I’ve been trying to sort out the latest findings about computer-aided detection, or CAD, for mammography.
A new study, reported in the New England Journal of Medicine last week and then in the popular media (Click to read stories published on MyBreastCancerNetwork.com, in the New York Times, Washington Post), found that CAD, a highly touted, highly expensive computerized system for examining mammograms is leading to less accuracy, not more, in breast cancer detection. That was not the anticipated outcome of the new technology.
First of All, What is CAD? And, How Does It Work?
A computer-aided detection system is a computer that is combined with software to find suspicious spots on a mammogram and mark them. A radiologist reads a mammogram. Then the radiologist double-checks his or her conclusion with the computer system to see if anything was missed. Here’s where things can get a little dicey. CAD mammography often finds harmless spots that lead to false scares. And a good, experienced radiologist may do as just as well or better at spotting cancers as the computer systems, the new study suggests.
So is the CAD equipment worth the money?
Computer-aided detection systems are expensive, ranging from $50,00 to $175,000. Several companies sell the detection systems, which are used in about 30 percent of mammography centers. Medicare pays an extra $20 for every mammogram read with CAD, assuming that the equipment would find cancers that radiologists missed and would save lives. The new study of CAD analyzed 429,345 mammograms, taken from 1998 to 2002, at 43 mammography centers. In that time period, seven of the centers switched to CAD.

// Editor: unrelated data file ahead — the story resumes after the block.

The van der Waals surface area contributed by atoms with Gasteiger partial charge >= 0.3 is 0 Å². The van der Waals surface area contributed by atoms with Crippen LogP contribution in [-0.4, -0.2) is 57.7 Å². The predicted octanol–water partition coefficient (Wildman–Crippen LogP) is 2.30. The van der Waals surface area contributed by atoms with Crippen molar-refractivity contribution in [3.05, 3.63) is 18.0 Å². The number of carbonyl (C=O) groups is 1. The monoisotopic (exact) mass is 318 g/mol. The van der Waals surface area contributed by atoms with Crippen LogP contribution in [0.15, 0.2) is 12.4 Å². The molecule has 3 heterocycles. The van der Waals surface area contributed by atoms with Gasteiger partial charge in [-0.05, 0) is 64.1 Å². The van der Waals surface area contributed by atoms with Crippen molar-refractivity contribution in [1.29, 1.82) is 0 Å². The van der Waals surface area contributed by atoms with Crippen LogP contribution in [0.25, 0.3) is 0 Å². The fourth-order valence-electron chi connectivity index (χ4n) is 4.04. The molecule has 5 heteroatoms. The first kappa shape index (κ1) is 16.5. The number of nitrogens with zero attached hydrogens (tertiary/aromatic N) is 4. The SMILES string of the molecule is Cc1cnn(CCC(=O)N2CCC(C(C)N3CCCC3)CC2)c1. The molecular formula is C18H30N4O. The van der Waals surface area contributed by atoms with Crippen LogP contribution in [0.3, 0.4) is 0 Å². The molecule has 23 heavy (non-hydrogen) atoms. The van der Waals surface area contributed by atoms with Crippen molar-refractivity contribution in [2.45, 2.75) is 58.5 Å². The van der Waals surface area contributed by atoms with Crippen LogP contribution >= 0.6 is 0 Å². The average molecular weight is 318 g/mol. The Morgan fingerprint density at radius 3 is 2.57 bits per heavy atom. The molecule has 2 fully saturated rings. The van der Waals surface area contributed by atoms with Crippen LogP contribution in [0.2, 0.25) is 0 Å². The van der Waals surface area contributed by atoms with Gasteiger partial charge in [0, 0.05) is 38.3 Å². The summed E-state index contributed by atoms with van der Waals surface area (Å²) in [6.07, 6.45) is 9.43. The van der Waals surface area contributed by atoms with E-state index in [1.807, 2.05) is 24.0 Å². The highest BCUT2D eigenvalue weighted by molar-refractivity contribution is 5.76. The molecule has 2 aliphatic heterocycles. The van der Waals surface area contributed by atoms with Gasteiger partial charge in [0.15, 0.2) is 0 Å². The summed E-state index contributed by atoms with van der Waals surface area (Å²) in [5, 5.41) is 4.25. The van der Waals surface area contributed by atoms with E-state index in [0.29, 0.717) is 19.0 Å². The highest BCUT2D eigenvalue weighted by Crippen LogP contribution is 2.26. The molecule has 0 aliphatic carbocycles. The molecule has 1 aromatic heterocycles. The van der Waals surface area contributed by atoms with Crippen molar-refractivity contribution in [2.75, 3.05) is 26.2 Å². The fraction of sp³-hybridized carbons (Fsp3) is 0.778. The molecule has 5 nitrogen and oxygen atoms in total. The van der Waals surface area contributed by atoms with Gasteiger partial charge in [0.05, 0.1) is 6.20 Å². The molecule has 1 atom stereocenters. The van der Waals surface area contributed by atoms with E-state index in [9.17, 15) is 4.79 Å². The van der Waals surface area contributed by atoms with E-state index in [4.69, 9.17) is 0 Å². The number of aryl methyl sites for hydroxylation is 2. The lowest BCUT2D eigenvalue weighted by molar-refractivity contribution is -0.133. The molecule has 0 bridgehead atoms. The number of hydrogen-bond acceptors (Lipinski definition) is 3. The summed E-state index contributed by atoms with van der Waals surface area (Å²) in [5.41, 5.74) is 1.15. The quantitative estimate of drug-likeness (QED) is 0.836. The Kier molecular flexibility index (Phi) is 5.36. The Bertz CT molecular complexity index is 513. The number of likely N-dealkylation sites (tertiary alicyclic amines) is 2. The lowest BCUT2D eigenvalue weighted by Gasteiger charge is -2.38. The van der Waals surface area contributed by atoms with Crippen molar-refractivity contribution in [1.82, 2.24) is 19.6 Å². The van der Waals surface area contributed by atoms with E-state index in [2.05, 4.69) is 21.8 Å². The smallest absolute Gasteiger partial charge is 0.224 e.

Thus, the investigators compared results, with and without the software, to help radiologists find suspicious spots. The researchers’ conclusion: CAD led to “significantly higher” rates of false positives and biopsy rates and “significantly lower” accuracy. Many women—31 percent—were called in for additional tests and 20 percent more had biopsies. Yet the only thing CAD seemed to detect more of is a precancerous condition called ductal carcinoma in situ (DCIS), which is often harmless, although it can lead to invasive breast cancer. According to some doctors quoted in media reports of the study, a test that finds more DCIS and less invasive cancer may be doing more harm than good.
So does the new study mean that CAD is no good?
If only things were that simple. According to a letter posted on Aunt Minnie, a popular web community for radiologists, technologists and hospital administrators seeking to purchase and understand imaging technology, more research is needed before everyone writes off the CAD mammography as a big waste of money. The letter, written by Brian Casey, the editor-in-chief of the Web site, argues that it’s too soon to give up on the CAD technology. “Instead, they (CAD proponents) should redouble their efforts to improve the technology and its application in breast imaging,” he says.
So where does that leave us, women who have had breast cancer, and want the best available medical technology for breast cancer detection?
Confused. And I bet I’m not alone. In just the last few weeks, doubts have been raised about all sorts of breast cancer detection tools—CAD, MRIs, digital mammography, ultrasound. Part of the problem is that these tools can be so sensitive that doctors don’t always know what they are finding—often leading to more invasive tests, more false positives, and more money spent on health care.
Speaking for myself, a relatively affluent woman with good health insurance, who’s had breast cancer, I say bring on the tests and we’ll sort out the results. Better to have the anxiety of a false positive here and there, or a few tests that turn out to be fine, although expensive, than to miss something. But I can see how other women may be tempted to throw up their hands and say, forget this test or that one. I’m sure this controversy, and the debate over breast cancer detection will continue. What has been your experience?
Published On: April 10, 2007